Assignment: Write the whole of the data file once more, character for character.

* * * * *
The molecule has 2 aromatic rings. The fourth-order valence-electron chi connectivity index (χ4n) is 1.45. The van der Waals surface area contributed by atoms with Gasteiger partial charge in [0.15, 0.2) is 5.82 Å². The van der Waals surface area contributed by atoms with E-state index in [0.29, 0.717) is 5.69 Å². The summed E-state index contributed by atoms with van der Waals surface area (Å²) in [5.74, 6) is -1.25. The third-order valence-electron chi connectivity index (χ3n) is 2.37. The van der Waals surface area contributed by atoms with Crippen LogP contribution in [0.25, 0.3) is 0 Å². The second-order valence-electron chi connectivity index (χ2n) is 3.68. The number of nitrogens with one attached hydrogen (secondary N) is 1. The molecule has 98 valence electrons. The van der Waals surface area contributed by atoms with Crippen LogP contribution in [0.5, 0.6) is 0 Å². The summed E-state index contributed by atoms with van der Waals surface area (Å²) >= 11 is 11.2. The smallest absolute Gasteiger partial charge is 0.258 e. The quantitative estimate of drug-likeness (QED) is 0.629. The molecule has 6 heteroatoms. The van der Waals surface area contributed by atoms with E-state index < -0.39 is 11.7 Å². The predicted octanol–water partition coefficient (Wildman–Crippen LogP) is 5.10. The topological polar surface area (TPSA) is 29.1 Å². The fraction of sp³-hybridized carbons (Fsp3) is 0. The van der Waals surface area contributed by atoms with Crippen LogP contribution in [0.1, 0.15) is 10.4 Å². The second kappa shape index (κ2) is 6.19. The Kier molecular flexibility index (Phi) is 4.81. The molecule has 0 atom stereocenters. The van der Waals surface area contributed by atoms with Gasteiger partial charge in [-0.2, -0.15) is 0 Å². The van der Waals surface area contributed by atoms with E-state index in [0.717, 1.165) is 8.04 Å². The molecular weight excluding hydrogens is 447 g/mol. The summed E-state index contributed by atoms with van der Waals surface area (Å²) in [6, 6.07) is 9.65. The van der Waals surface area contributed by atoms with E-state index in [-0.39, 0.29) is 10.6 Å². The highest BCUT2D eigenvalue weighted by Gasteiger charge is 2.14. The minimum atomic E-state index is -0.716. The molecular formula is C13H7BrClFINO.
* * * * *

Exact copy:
The molecule has 2 aromatic rings. The fourth-order valence-electron chi connectivity index (χ4n) is 1.45. The van der Waals surface area contributed by atoms with Gasteiger partial charge in [0.15, 0.2) is 5.82 Å². The van der Waals surface area contributed by atoms with E-state index in [0.29, 0.717) is 5.69 Å². The summed E-state index contributed by atoms with van der Waals surface area (Å²) in [5.74, 6) is -1.25. The third-order valence-electron chi connectivity index (χ3n) is 2.37. The van der Waals surface area contributed by atoms with Crippen LogP contribution in [0.25, 0.3) is 0 Å². The second-order valence-electron chi connectivity index (χ2n) is 3.68. The number of nitrogens with one attached hydrogen (secondary N) is 1. The molecule has 98 valence electrons. The van der Waals surface area contributed by atoms with Crippen LogP contribution in [0.5, 0.6) is 0 Å². The summed E-state index contributed by atoms with van der Waals surface area (Å²) >= 11 is 11.2. The smallest absolute Gasteiger partial charge is 0.258 e. The quantitative estimate of drug-likeness (QED) is 0.629. The molecule has 6 heteroatoms. The van der Waals surface area contributed by atoms with E-state index < -0.39 is 11.7 Å². The predicted octanol–water partition coefficient (Wildman–Crippen LogP) is 5.10. The topological polar surface area (TPSA) is 29.1 Å². The fraction of sp³-hybridized carbons (Fsp3) is 0. The van der Waals surface area contributed by atoms with Crippen LogP contribution in [0.1, 0.15) is 10.4 Å². The second kappa shape index (κ2) is 6.19. The Kier molecular flexibility index (Phi) is 4.81. The molecule has 0 atom stereocenters. The van der Waals surface area contributed by atoms with Gasteiger partial charge in [-0.2, -0.15) is 0 Å². The van der Waals surface area contributed by atoms with E-state index in [0.717, 1.165) is 8.04 Å². The molecular weight excluding hydrogens is 447 g/mol. The summed E-state index contributed by atoms with van der Waals surface area (Å²) in [6, 6.07) is 9.65. The van der Waals surface area contributed by atoms with E-state index in [-0.39, 0.29) is 10.6 Å². The highest BCUT2D eigenvalue weighted by Gasteiger charge is 2.14. The minimum atomic E-state index is -0.716. The molecular formula is C13H7BrClFINO.